23 May 2023


Lost Capitol Hill: James Wilson and William Nokes

Franklin Buchanan

Whenever I am at a loss for a subject to write about, I go back to my store of articles about the Washington Navy Yard to find something that happened there worth delving more deeply into. I have frequently written about accidents that happened there; it was far from a safe workplace in its early days. And so, today we will look at the death of two sailors at the Navy Yard in 1859.

Firing weapons was one of the many duties of sailors in those days, and so ten of them were engaged in this practice on July 14, 1859, when their gun exploded. The gun involved shot ordnance with a nine-inch diameter, weighing some 64 pounds, so it is unsurprising that the results were deadly. The Washington Evening Star reported the grisly details that evening:

Mr. Wilson was killed instantly, half his head being blown off; and Mr. Nokes lived but five or ten minutes after the accident; the lower part of his face and head was blown off. The force of the accident threw Mr. Wilson’s body a distance of thirty feet, and Mr. Nokes and Mr. Beachem ten or twelve feet.

James Wilson, the Star reported, was “a seafaring man, married, with one child.” while William Nokes “was a married man, and was preparing to become a gunner in the service.” In contrast to Wilson, he had no children.

A Dahlgren nine inch gun. The gun that exploded would have been of this size. (NHHC)

The other men’s injuries ranged from bad cuts to the head to minor injuries. All had been on the platform with the gun, some ten feet above the ground. Parts of the gun were thrown some 200 yards, endangering not just those in firing the weapons, but other Navy Yard workers.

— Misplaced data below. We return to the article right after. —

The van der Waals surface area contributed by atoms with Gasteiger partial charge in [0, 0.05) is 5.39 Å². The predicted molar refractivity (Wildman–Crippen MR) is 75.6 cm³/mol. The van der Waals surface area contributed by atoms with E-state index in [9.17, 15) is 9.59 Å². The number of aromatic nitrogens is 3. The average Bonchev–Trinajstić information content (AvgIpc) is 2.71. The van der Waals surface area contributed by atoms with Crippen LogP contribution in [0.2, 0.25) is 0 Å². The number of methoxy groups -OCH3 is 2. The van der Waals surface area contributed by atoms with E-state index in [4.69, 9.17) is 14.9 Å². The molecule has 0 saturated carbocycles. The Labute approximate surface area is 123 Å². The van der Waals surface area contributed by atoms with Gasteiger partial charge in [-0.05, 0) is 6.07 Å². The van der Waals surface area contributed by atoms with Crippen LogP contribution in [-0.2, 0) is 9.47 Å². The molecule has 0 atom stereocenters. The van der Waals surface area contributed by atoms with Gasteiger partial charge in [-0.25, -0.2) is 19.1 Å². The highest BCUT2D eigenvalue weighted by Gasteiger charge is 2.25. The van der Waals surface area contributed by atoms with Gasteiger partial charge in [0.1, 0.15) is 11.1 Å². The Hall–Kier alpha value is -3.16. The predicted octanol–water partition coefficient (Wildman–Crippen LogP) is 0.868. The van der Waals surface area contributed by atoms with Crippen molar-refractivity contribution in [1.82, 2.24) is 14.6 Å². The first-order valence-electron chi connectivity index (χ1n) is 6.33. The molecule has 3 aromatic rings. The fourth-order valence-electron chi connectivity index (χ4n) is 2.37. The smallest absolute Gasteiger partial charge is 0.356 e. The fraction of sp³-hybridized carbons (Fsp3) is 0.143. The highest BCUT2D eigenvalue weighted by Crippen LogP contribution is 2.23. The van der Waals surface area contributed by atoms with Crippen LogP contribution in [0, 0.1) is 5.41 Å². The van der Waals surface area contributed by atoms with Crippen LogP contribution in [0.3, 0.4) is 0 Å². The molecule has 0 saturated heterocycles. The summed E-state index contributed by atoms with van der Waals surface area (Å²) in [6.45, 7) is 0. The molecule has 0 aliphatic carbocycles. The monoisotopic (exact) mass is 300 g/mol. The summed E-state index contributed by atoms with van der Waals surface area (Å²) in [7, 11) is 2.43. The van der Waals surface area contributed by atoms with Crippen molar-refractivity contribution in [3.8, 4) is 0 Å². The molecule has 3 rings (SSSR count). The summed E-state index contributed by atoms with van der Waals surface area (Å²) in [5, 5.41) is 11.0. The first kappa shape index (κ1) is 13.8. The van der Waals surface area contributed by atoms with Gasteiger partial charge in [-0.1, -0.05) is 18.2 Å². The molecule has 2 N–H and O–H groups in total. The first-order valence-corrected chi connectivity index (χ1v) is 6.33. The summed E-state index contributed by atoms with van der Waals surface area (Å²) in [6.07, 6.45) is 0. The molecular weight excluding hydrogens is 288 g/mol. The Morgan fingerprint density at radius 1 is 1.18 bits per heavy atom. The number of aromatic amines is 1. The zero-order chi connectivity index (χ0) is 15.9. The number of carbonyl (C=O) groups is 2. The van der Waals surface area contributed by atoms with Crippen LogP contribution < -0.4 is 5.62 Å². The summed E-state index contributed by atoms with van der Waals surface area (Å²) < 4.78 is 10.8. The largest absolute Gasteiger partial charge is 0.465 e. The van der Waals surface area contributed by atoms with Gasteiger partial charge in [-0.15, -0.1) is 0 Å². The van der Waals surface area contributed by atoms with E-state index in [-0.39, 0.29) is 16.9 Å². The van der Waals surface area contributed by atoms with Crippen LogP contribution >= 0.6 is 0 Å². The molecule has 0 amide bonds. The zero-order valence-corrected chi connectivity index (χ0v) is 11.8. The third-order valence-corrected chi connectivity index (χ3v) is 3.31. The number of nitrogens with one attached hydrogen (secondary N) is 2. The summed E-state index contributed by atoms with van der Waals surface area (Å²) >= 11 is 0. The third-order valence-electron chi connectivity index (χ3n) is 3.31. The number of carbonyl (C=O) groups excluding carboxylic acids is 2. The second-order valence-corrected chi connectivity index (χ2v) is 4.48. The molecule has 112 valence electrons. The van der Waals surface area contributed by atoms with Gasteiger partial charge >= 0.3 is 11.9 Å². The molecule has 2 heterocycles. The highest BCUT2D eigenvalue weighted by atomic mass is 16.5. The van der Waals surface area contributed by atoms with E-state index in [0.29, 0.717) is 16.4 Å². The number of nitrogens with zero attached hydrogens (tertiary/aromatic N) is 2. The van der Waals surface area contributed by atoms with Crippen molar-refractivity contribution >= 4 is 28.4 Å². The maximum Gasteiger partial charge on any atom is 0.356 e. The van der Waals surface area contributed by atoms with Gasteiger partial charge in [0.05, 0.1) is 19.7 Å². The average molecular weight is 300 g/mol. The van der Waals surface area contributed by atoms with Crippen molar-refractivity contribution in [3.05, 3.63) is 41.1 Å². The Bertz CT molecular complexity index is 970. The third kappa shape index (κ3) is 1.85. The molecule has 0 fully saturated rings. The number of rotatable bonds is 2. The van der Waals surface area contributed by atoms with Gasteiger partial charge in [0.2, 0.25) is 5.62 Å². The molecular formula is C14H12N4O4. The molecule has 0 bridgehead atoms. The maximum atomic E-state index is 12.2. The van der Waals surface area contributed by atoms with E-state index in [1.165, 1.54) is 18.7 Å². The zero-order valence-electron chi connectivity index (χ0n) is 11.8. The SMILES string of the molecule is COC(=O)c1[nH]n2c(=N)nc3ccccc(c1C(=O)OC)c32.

A day later, after the coroner had confirmed the cause of death of the two unfortunates, funerals were held for the two men. Wilson’s took place in Christ Church, where it was presided by Reverend Joshua Morsell, while Nokes’s took place in his father’s house, across from the Marine Barracks.

Both were buried in Congressional Cemetery, with a number of Navy Yard officers in attendance, while some of those injured in the explosion were pallbearers.

A week after the explosion, the Star reported that “a paper was circulated in the workshops of the Navy Yard for the purpose of obtaining subscriptions to relieve the unfortunate victims of the recent gun explosion there, and amongst the hands the sum of $200 was subscribed.” The article added that this money was sure to increase after the master workmen and the officers of the Yard had had an opportunity to add their funds. This seems to be the last time these two unfortunates were mentioned in the papers of the time.

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